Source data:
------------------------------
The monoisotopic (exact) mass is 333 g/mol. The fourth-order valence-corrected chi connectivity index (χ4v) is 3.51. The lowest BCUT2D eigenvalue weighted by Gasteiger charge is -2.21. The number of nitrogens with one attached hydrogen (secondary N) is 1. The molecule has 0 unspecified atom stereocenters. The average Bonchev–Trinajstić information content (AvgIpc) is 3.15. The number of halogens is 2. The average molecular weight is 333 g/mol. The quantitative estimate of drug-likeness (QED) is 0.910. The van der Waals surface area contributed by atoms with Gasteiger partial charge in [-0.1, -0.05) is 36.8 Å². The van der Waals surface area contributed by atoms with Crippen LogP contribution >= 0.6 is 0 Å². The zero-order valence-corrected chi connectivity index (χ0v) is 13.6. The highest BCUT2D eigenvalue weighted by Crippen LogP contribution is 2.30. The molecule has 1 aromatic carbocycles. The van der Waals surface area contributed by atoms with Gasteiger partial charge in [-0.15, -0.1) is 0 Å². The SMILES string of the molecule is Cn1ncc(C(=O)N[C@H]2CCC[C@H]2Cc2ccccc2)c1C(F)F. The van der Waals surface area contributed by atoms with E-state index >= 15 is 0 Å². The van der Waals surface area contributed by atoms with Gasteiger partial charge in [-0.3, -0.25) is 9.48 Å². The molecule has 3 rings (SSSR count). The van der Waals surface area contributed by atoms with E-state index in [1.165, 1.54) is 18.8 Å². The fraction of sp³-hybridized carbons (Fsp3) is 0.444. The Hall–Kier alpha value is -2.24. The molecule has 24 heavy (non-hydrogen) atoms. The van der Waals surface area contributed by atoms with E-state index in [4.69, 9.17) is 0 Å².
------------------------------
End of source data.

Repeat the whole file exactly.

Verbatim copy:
The monoisotopic (exact) mass is 333 g/mol. The fourth-order valence-corrected chi connectivity index (χ4v) is 3.51. The lowest BCUT2D eigenvalue weighted by Gasteiger charge is -2.21. The number of nitrogens with one attached hydrogen (secondary N) is 1. The molecule has 0 unspecified atom stereocenters. The average Bonchev–Trinajstić information content (AvgIpc) is 3.15. The number of halogens is 2. The average molecular weight is 333 g/mol. The quantitative estimate of drug-likeness (QED) is 0.910. The van der Waals surface area contributed by atoms with Gasteiger partial charge in [-0.1, -0.05) is 36.8 Å². The van der Waals surface area contributed by atoms with Crippen LogP contribution >= 0.6 is 0 Å². The zero-order valence-corrected chi connectivity index (χ0v) is 13.6. The highest BCUT2D eigenvalue weighted by Crippen LogP contribution is 2.30. The molecule has 1 aromatic carbocycles. The van der Waals surface area contributed by atoms with Gasteiger partial charge in [-0.15, -0.1) is 0 Å². The SMILES string of the molecule is Cn1ncc(C(=O)N[C@H]2CCC[C@H]2Cc2ccccc2)c1C(F)F. The van der Waals surface area contributed by atoms with E-state index >= 15 is 0 Å². The van der Waals surface area contributed by atoms with Gasteiger partial charge in [-0.3, -0.25) is 9.48 Å². The molecule has 3 rings (SSSR count). The van der Waals surface area contributed by atoms with E-state index in [1.165, 1.54) is 18.8 Å². The fraction of sp³-hybridized carbons (Fsp3) is 0.444. The Hall–Kier alpha value is -2.24. The molecule has 24 heavy (non-hydrogen) atoms. The van der Waals surface area contributed by atoms with E-state index in [4.69, 9.17) is 0 Å².